Against Dakota, there was more variation. The first came out of the blue, a powerful volley after a corner was half-cleared, and the third was a fluke of a goal, a cross turned shot that curled in from the touchline in to the upper 90. Still, the second goal came from City losing the ball in attack and a long clearance cum pass into the channel catching the defense off guard. They only scored once this way but it was their primary means of attack and only a big stop from Elder and Ian Smith taking the yellow to break up another attack kept it at one.

I am not suggesting a full-fledged re-think of personnel or tactics as, after all, City hit the woodwork multiple times against both Med City and Dakota while forcing both teams into more than one goal line clearance, including an acrobatic bicycle kick one from Med City that I wasn’t even mad about. That said, the results are more than hinting that adjustments need to be made and so is the ghost of Jose Mourinho and that’s a ghost I wouldn’t want to mess with.

How, or potentially if, the team can adjust will define their season.

Med City.
They have a coach who can adjust. Days after getting burned after leaving space behind his defense, Corey set out to defend deep against Minneapolis City and was rewarded for the adjustment. His players are clearly responding to his coaching as they showed impressive determination and fight from the first minute to the last in both the games in the Twin Cities last week and a 92′ equalizer against VSLT was just desserts for a tireless performance.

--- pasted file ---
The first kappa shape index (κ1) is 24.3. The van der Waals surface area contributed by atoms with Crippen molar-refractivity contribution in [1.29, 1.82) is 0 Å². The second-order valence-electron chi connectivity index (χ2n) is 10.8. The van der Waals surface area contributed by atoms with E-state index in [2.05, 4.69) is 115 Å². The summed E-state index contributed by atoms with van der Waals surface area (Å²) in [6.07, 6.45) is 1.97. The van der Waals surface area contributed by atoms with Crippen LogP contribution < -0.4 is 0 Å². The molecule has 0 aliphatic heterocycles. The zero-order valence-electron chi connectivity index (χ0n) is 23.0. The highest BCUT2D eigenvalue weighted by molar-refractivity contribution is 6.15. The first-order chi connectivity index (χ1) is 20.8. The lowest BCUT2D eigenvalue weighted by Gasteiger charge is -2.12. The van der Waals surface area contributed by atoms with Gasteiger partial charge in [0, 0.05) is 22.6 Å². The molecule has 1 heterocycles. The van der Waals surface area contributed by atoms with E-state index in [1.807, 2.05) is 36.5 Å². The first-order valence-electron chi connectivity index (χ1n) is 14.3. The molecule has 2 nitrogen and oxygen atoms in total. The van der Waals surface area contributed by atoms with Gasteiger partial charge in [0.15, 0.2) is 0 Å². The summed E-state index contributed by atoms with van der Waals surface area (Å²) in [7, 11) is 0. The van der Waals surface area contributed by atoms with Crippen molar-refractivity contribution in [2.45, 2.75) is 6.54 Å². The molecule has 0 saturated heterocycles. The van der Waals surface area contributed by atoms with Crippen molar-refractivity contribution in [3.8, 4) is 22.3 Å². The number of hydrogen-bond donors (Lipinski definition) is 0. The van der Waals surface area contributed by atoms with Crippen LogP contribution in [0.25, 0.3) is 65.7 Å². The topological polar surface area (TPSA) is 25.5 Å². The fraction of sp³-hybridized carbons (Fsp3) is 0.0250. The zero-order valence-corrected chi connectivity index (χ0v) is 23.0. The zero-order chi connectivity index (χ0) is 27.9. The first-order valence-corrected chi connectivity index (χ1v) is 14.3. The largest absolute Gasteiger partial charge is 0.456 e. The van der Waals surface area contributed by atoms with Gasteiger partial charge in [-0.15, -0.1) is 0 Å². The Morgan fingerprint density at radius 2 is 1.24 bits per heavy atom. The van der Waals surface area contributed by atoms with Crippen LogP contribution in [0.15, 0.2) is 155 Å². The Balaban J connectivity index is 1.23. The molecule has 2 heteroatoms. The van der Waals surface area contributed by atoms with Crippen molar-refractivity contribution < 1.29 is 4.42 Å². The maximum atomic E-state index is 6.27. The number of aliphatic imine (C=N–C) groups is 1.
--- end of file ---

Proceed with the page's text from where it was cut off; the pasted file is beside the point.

Dakota Fusion.
Jim Robbins is the NPSL Mourinho. He won’t care after getting another result, and a big one, in Minneapolis to stay top of the table with maximum points. It was ugly throughout if you care about things like completed passes, but Fusion have pace to burn up top, incredible team spirit, and a an ability to find goals where none should be found. They will be very tough to beat.

Viejos son los Trapos.
There are rumors of upheaval in the squad and I expect some roster moves to quietly happen in the coming days, though I don’t think that changes their outlook for the season drastically because this is a team that can grind out results and should have taken all three from Med City on Saturday.

Minnesota TwinStars.
Possession isn’t translating into goals. Hugely disappointing not to get the win against visiting Sioux Falls, especially since the Thunder finished the game with 10 men, but that seems to be the reality for this team. They have excellent players, they keep the ball very well, they don’t score a lot and then it comes back to bite them. Perhaps my intro about Minneapolis City works equally well for the Dragons.

Sioux Falls Thunder.
There is fight in the Thunder! I didn’t watch the game in Minnetonka so my information is second-hand, but this looks like a team similar to many others in this division with some pacy frontmen so they are dangerous even without, or maybe especially without, the ball as they look to run onto long balls and/or wild clearances that go up the field. As I said above, it works. I think we will see some surprises from this outfit, though I think lower mid-table remains their home.

This will no doubt enrage the Duluth harpies, but beating Aris means nothing. Still, you did a professional job. Woo. Don’t @ me.

La Crosse Aris.
I should create a macro so every time I type “La Crosse Aris” it auto-types “they lost again” though, saying that, they will probably contrive to beat Minneapolis City and I will have to give up soccer forever because it is going to be all my fault. No macro until the offseason, then.